‘I’ve seen a lot of changes over the years,’ sighs Barry Wiggins as he sits in his hut on Swanage beach and stares out to sea. ‘Everything’s different. Well, nearly everything. One thing that hasn’t changed is the view; the Isle of Wight, that hasn’t changed.’
Barry has known the view from Swanage beach for as long as he’s had eyes to see. Born and bred in the town, his grandmother used to work in the ice cream kiosk at the Mowlem end of the beach and his Auntie Pauline worked in the kiosk at the other end. Running between them little Barry made such a nuisance pestering for ice creams that by the age of four or five he was earning sixpence a week in the season to clear a path up and down the beach for the pony and donkey rides.
‘Eventually the old gov’nor who ran the rides gave me my first proper job on the beach and I’ve hardly left it since,’ he smiles.
After working a year on the deck chairs and pedalos for Swanage Urban District Council, in 1972 Barry took over the concession for himself. As he says, he’s seen a lot of changes.
‘Well it was all change when I started. The council had ran the beachfront trading then they put it up for tender up as the old urban district was going to be taken in by the new Purbeck District Council. Now that’s gone too.
‘In those days the coaches used to arrive packed with holidaymakers and they pulled up all along Shore Road and everyone got out and went straight on the beach, got their deck chairs and formed themselves into circles – all the way along the beach all these groups in circles. Even in the drizzle. We had a team of five lads at the height of it with the beach split into three sections and it took each of them an hour to collect the money in their sections.’
Today he has about 250 yellow and blue striped deck chairs and five pedal boats, plus a few sun loungers, but in the 1970s Barry worked 3000 deck chairs and a small fleet of fifteen or twenty pedalos. On a good day in peak season, it wasn’t unusual for the whole lot to be out at once. He’s no stranger to hard graft but it was some going to round it all up again at the end of the day.
‘Oh, we worked. Well, from Easter to the end of September we did,’ he laughs. ‘Mind you, come the winter there were chairs to repair, to sand down, new canvasses to go in, holes in the floats that needed patching with fibreglass, there was always something to do. Still is today, I’m meant to be retired but I’m here most days, what else am I going to do?
‘I’ll tell you this though I always had a queue of students wanting to work here in the summer. Not now though, we don’t need more than one or two and in any case, generally speaking I don’t think the youngsters want to work like they used to, I don’t think they need the money, at least not the twenty-five quid a day I can afford to pay them.’
In the early days Barry worked with David Mellor, the Swanage Grammar School old boy who was MP for Putney from 1979 to 1997 and served in John Major’s Cabinet from 1990 to 1992.
‘He was a good worker, but even then you could tell he was a Conservative – he used to arrive at work with a rolled up newspaper tucked under his arm. I saw him interviewed once and he said he never had as much enjoyment out of work as when he worked on Swanage Beach.’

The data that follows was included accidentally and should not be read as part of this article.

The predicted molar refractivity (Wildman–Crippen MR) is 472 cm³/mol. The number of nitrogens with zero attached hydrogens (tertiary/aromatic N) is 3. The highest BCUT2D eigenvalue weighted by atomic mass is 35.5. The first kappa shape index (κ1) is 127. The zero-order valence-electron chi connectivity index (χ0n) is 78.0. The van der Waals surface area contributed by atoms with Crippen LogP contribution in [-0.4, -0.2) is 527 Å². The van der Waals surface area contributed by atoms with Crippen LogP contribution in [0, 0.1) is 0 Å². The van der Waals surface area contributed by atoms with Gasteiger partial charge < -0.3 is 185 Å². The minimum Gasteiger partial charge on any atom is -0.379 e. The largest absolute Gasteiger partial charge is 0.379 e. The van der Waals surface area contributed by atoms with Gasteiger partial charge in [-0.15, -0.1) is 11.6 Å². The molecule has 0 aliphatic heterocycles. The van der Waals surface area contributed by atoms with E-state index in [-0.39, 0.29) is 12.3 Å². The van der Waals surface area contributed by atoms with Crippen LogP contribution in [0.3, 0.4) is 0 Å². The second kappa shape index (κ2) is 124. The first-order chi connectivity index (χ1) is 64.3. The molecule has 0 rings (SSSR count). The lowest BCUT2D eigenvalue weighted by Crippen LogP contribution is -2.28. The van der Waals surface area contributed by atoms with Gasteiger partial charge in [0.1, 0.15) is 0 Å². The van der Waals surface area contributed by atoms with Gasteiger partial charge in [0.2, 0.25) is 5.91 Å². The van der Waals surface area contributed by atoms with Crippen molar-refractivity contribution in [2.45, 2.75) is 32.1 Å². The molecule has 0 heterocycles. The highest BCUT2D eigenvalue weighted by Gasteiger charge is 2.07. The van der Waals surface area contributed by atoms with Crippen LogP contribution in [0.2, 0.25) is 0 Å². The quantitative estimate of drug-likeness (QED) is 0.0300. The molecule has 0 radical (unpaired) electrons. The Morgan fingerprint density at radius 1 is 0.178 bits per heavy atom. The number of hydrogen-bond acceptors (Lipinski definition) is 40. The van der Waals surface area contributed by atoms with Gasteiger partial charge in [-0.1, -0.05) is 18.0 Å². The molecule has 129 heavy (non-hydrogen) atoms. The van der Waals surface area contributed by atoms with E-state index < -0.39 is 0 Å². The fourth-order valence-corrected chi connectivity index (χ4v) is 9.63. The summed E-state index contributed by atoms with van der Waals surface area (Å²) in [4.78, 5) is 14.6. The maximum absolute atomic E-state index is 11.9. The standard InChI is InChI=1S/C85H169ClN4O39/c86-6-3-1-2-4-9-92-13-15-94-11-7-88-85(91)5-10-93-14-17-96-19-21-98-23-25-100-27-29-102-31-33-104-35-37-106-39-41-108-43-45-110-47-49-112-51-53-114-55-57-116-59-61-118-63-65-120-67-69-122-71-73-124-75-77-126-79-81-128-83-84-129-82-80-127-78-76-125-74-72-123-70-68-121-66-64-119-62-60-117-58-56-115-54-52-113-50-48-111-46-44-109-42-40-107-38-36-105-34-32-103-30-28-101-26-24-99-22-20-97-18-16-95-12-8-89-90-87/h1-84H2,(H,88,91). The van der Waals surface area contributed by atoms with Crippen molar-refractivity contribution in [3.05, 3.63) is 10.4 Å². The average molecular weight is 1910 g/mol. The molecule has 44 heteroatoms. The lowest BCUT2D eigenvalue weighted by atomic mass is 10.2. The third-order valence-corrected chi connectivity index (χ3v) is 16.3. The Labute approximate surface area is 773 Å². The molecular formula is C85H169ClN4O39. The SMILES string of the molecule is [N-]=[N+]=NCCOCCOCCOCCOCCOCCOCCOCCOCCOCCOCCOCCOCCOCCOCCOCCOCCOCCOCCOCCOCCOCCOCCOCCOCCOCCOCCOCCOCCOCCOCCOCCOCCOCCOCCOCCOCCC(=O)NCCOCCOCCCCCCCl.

At least one thing has changed for the better though… the litter.
‘People are so much better than they used to be, there’s hardly any litter these days,’ offers Barry’s son Carlo as if to draw a line under his Dad’s nostalgic ruminations.
‘I’ve been coming here since I was a baby and going right back as long as I can remember I used to wonder about the mentality of people who would sit there all day, have a fish and chip tea, then when they’d all finished just get up and leave their rubbish on the beach. In those days there were bins on the beach as well.
‘You see it all from this hut and nowadays I’d say ninety per cent of people walk away with their rubbish. Dog muck is the same, they get the poo bags out; there’d be an outcry if someone left their dog mess on the prom.’
Then Barry reminds Carlo how for years the beach was nothing but golden sand, not littered with pebbles dredged up by storm waters as it has been the last couple of years.
‘We used to get stones washed up but then we’d get the high tides that would take them away again,’ Barry explains.
‘Like everyone though I remember childhood summers being longer and hotter and drier than they are now, but having seen a fair few summers from Swanage beach I’d say things are pretty much the same as they’ve always been.
‘If anything we don’t have to pull all the chairs and boats off the beach like we used to. The sea still comes up to the hut sometimes but we’ve had boats floating over the wall before and I haven’t seen that for a long time.
‘Working on the beach is a way of life, you get into a pattern of it – it’s all day every day in the season then take it easier in the winter. Carlo couldn’t settle in a year-round job he kept coming back here so it was obvious he should take over. We do this together from May to September then he has a printing business that sees him through winter. My other son Angelo has a cocktail bar in Swanage.
‘I love the place; it suits me. I don’t want to be anywhere else, never have done. In any case, at 77 I reckon it’s a bit late now even if I did.’
• First published in Dorset Life – The Dorset Magazine.